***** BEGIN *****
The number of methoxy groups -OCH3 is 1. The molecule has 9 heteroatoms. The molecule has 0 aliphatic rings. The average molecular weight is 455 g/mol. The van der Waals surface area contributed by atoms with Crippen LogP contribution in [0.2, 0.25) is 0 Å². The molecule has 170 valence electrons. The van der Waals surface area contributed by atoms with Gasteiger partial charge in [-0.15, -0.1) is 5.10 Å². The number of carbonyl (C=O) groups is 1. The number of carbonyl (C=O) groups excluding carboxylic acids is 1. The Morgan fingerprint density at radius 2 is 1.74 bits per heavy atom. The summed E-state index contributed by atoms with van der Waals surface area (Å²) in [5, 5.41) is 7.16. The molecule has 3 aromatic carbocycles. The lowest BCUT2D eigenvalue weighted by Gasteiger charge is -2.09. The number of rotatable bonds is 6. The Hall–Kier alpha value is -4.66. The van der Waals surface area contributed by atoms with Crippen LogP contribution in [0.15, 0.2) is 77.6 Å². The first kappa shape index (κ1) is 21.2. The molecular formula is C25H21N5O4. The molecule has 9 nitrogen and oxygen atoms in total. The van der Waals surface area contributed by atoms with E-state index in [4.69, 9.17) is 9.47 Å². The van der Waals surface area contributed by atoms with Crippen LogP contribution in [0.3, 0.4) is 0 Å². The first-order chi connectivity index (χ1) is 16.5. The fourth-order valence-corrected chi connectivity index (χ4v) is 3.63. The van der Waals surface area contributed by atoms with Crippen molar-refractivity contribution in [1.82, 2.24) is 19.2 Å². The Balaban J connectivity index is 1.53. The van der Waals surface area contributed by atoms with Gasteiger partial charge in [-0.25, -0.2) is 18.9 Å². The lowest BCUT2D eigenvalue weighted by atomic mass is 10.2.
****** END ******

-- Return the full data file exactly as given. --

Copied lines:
The number of methoxy groups -OCH3 is 1. The molecule has 9 heteroatoms. The molecule has 0 aliphatic rings. The average molecular weight is 455 g/mol. The van der Waals surface area contributed by atoms with Crippen LogP contribution in [0.2, 0.25) is 0 Å². The molecule has 170 valence electrons. The van der Waals surface area contributed by atoms with Gasteiger partial charge in [-0.15, -0.1) is 5.10 Å². The number of carbonyl (C=O) groups is 1. The number of carbonyl (C=O) groups excluding carboxylic acids is 1. The Morgan fingerprint density at radius 2 is 1.74 bits per heavy atom. The summed E-state index contributed by atoms with van der Waals surface area (Å²) in [5, 5.41) is 7.16. The molecule has 3 aromatic carbocycles. The lowest BCUT2D eigenvalue weighted by Gasteiger charge is -2.09. The number of rotatable bonds is 6. The Hall–Kier alpha value is -4.66. The van der Waals surface area contributed by atoms with Crippen LogP contribution in [0.15, 0.2) is 77.6 Å². The first kappa shape index (κ1) is 21.2. The molecular formula is C25H21N5O4. The molecule has 9 nitrogen and oxygen atoms in total. The van der Waals surface area contributed by atoms with E-state index in [4.69, 9.17) is 9.47 Å². The van der Waals surface area contributed by atoms with Crippen LogP contribution in [0.3, 0.4) is 0 Å². The first-order chi connectivity index (χ1) is 16.5. The fourth-order valence-corrected chi connectivity index (χ4v) is 3.63. The van der Waals surface area contributed by atoms with Crippen molar-refractivity contribution in [1.82, 2.24) is 19.2 Å². The Balaban J connectivity index is 1.53. The van der Waals surface area contributed by atoms with Gasteiger partial charge in [-0.25, -0.2) is 18.9 Å². The lowest BCUT2D eigenvalue weighted by atomic mass is 10.2.